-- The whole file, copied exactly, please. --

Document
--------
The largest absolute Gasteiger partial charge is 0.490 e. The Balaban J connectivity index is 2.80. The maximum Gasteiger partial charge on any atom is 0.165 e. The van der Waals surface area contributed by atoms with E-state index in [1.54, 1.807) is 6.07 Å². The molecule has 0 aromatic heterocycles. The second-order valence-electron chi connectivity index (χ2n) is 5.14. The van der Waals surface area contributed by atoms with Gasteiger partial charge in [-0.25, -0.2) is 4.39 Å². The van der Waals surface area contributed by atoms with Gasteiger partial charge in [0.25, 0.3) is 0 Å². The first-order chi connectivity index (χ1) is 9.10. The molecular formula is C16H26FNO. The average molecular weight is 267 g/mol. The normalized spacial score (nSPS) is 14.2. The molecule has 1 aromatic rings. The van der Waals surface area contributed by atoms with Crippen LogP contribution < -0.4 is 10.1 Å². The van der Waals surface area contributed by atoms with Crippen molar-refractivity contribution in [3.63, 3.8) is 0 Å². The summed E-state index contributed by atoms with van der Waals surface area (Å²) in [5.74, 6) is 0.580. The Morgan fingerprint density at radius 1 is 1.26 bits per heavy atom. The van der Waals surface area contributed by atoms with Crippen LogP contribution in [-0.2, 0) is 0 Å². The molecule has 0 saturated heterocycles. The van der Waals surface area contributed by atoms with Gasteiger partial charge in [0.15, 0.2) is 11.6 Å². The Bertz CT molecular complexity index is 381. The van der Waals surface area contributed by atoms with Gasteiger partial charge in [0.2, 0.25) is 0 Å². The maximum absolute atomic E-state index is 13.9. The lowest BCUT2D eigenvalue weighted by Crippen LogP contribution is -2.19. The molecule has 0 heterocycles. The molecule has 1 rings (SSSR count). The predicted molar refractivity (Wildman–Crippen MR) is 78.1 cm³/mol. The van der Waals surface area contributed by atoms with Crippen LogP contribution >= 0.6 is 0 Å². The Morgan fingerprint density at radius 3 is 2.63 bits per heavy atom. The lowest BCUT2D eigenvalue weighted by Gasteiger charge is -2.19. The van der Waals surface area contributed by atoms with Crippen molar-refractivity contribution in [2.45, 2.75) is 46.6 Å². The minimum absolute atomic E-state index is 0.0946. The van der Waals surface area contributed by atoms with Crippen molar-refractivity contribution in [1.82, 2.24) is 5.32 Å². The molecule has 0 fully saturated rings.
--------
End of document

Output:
The largest absolute Gasteiger partial charge is 0.490 e. The Balaban J connectivity index is 2.80. The maximum Gasteiger partial charge on any atom is 0.165 e. The van der Waals surface area contributed by atoms with E-state index in [1.54, 1.807) is 6.07 Å². The molecule has 0 aromatic heterocycles. The second-order valence-electron chi connectivity index (χ2n) is 5.14. The van der Waals surface area contributed by atoms with Gasteiger partial charge in [-0.25, -0.2) is 4.39 Å². The van der Waals surface area contributed by atoms with Gasteiger partial charge in [0.25, 0.3) is 0 Å². The first-order chi connectivity index (χ1) is 9.10. The molecular formula is C16H26FNO. The average molecular weight is 267 g/mol. The normalized spacial score (nSPS) is 14.2. The molecule has 1 aromatic rings. The van der Waals surface area contributed by atoms with Crippen LogP contribution < -0.4 is 10.1 Å². The van der Waals surface area contributed by atoms with Crippen molar-refractivity contribution in [3.63, 3.8) is 0 Å². The summed E-state index contributed by atoms with van der Waals surface area (Å²) in [5.74, 6) is 0.580. The Morgan fingerprint density at radius 1 is 1.26 bits per heavy atom. The van der Waals surface area contributed by atoms with Crippen LogP contribution in [-0.2, 0) is 0 Å². The molecule has 0 saturated heterocycles. The van der Waals surface area contributed by atoms with Gasteiger partial charge in [0.15, 0.2) is 11.6 Å². The Bertz CT molecular complexity index is 381. The van der Waals surface area contributed by atoms with Gasteiger partial charge in [0.2, 0.25) is 0 Å². The maximum absolute atomic E-state index is 13.9. The lowest BCUT2D eigenvalue weighted by Crippen LogP contribution is -2.19. The molecule has 0 heterocycles. The molecule has 1 rings (SSSR count). The predicted molar refractivity (Wildman–Crippen MR) is 78.1 cm³/mol. The van der Waals surface area contributed by atoms with Crippen LogP contribution >= 0.6 is 0 Å². The Morgan fingerprint density at radius 3 is 2.63 bits per heavy atom. The lowest BCUT2D eigenvalue weighted by Gasteiger charge is -2.19. The van der Waals surface area contributed by atoms with Crippen molar-refractivity contribution in [2.45, 2.75) is 46.6 Å². The minimum absolute atomic E-state index is 0.0946. The van der Waals surface area contributed by atoms with Crippen molar-refractivity contribution in [1.82, 2.24) is 5.32 Å². The molecule has 0 fully saturated rings.